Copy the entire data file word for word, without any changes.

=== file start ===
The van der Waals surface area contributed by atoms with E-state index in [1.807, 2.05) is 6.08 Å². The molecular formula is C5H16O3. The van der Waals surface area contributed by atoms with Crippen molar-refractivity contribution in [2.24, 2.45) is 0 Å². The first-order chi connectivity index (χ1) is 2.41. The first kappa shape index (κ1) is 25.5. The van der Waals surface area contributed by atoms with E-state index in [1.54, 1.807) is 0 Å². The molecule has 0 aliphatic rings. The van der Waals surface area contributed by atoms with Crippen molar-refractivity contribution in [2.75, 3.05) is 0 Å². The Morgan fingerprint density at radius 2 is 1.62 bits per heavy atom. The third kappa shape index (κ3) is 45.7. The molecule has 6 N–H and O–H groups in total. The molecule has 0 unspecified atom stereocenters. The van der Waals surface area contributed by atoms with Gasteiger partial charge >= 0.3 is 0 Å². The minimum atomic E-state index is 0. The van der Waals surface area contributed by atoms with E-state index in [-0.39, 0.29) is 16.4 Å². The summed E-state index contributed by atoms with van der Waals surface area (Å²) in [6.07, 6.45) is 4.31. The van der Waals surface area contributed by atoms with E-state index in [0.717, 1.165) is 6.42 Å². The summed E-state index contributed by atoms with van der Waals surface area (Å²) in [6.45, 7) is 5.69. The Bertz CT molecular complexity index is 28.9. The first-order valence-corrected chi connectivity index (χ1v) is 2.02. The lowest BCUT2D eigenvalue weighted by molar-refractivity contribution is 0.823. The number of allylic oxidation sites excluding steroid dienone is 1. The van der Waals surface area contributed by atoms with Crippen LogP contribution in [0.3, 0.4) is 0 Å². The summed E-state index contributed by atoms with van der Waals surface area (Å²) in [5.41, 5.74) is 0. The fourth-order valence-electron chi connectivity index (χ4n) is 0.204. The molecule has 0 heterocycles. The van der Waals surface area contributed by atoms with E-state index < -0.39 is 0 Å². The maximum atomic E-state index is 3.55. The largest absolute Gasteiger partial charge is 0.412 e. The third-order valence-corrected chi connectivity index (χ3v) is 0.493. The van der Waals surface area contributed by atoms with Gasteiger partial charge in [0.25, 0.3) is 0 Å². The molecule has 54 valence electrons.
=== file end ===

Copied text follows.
The van der Waals surface area contributed by atoms with E-state index in [1.807, 2.05) is 6.08 Å². The molecular formula is C5H16O3. The van der Waals surface area contributed by atoms with Crippen molar-refractivity contribution in [2.24, 2.45) is 0 Å². The first-order chi connectivity index (χ1) is 2.41. The first kappa shape index (κ1) is 25.5. The van der Waals surface area contributed by atoms with E-state index in [1.54, 1.807) is 0 Å². The molecule has 0 aliphatic rings. The van der Waals surface area contributed by atoms with Crippen molar-refractivity contribution in [2.75, 3.05) is 0 Å². The Morgan fingerprint density at radius 2 is 1.62 bits per heavy atom. The third kappa shape index (κ3) is 45.7. The molecule has 6 N–H and O–H groups in total. The molecule has 0 unspecified atom stereocenters. The van der Waals surface area contributed by atoms with Gasteiger partial charge >= 0.3 is 0 Å². The minimum atomic E-state index is 0. The van der Waals surface area contributed by atoms with E-state index in [-0.39, 0.29) is 16.4 Å². The summed E-state index contributed by atoms with van der Waals surface area (Å²) in [6.07, 6.45) is 4.31. The van der Waals surface area contributed by atoms with E-state index in [0.717, 1.165) is 6.42 Å². The summed E-state index contributed by atoms with van der Waals surface area (Å²) in [6.45, 7) is 5.69. The Bertz CT molecular complexity index is 28.9. The first-order valence-corrected chi connectivity index (χ1v) is 2.02. The lowest BCUT2D eigenvalue weighted by molar-refractivity contribution is 0.823. The number of allylic oxidation sites excluding steroid dienone is 1. The van der Waals surface area contributed by atoms with Crippen LogP contribution in [0.3, 0.4) is 0 Å². The summed E-state index contributed by atoms with van der Waals surface area (Å²) in [5.41, 5.74) is 0. The fourth-order valence-electron chi connectivity index (χ4n) is 0.204. The molecule has 0 heterocycles. The van der Waals surface area contributed by atoms with E-state index < -0.39 is 0 Å². The maximum atomic E-state index is 3.55. The largest absolute Gasteiger partial charge is 0.412 e. The third-order valence-corrected chi connectivity index (χ3v) is 0.493. The van der Waals surface area contributed by atoms with Gasteiger partial charge in [0.25, 0.3) is 0 Å². The molecule has 54 valence electrons.